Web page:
Housing prices are unequal across regions in both China and the U.S., but the disparity is greater in China. Interestingly, regions with high per capita disposable income also tend to have high housing prices. This suggests that, everything else being equal, a high-income region does not necessarily have a high living standard when the cost of housing is taken into account.

To create a measure of living standard, we adjusted disposable income by housing prices for both China and the U.S. Namely, we divided the regional nominal per capita disposable income by its respective regional housing price in each region.

Across China’s provinces, the standard of living varies much less than income alone. The province with the highest living standard is Shaanxi, and the province with the lowest living standard is Hainan.

Indeed, the Gini for living standard is 0.16. This is less than the previous measure based solely on disposable income in China, suggesting improved distribution and equality. Municipalities with seemingly high income (Shanghai and Beijing) now have low standards of living in terms of housing affordability.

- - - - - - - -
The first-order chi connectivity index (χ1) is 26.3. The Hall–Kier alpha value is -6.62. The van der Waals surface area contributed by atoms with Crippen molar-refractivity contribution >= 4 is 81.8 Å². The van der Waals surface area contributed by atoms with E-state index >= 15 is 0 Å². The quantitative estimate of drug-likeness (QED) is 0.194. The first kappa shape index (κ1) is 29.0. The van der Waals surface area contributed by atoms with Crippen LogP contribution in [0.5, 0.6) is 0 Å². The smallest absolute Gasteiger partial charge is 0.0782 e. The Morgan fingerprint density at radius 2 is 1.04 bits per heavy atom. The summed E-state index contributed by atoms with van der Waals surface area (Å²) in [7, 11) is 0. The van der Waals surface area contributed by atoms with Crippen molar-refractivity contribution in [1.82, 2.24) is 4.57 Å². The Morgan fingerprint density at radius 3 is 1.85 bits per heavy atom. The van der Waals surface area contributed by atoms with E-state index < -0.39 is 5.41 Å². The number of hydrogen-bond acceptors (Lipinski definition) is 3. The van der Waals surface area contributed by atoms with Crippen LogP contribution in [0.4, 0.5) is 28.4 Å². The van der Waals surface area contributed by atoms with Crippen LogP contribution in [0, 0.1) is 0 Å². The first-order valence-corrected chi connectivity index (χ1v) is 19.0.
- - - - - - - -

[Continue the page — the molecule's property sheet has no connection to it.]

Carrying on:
Gini Coefficients: China and the U.S.

2015 Regional Per Capita Disposable Income 2015 Regional Housing Prices 2015 Regional Standards of Living*
Gini in China 0.19 0.30 0.16
Gini in U.S. 0.08 0.21 0.12

*A region’s per capita disposable income adjusted by its average housing price

SOURCES: National Bureau of Statistics of China, U.S. Bureau of Economic Analysis, China Index Academy/Soufun, Zillow, Haver Analytics and authors’ calculations.

In the U.S., however, inequality in living standard actually increases across states. The Gini is 0.12, which is over a 40 percent increase compared to the Gini in disposable income. Indiana is now the “richest” state in terms of living standard, and Hawaii is now the “poorest” state in terms of living standard, or housing affordability. The living standard is about 4.5 times greater in Indiana than in Hawaii. Much of this inequality is driven by states where high home prices greatly reduce living standards relative to the median of states.

One caveat is that not everyone is a homeowner. So alternatively we could use the absolute rental cost in each region to adjust regional average disposable income to capture the renter population’s inequality. But to the extent that rental cost is proportional to housing prices, our measure of living standard may not change dramatically if disposable income is adjusted by rental cost instead.

Conclusion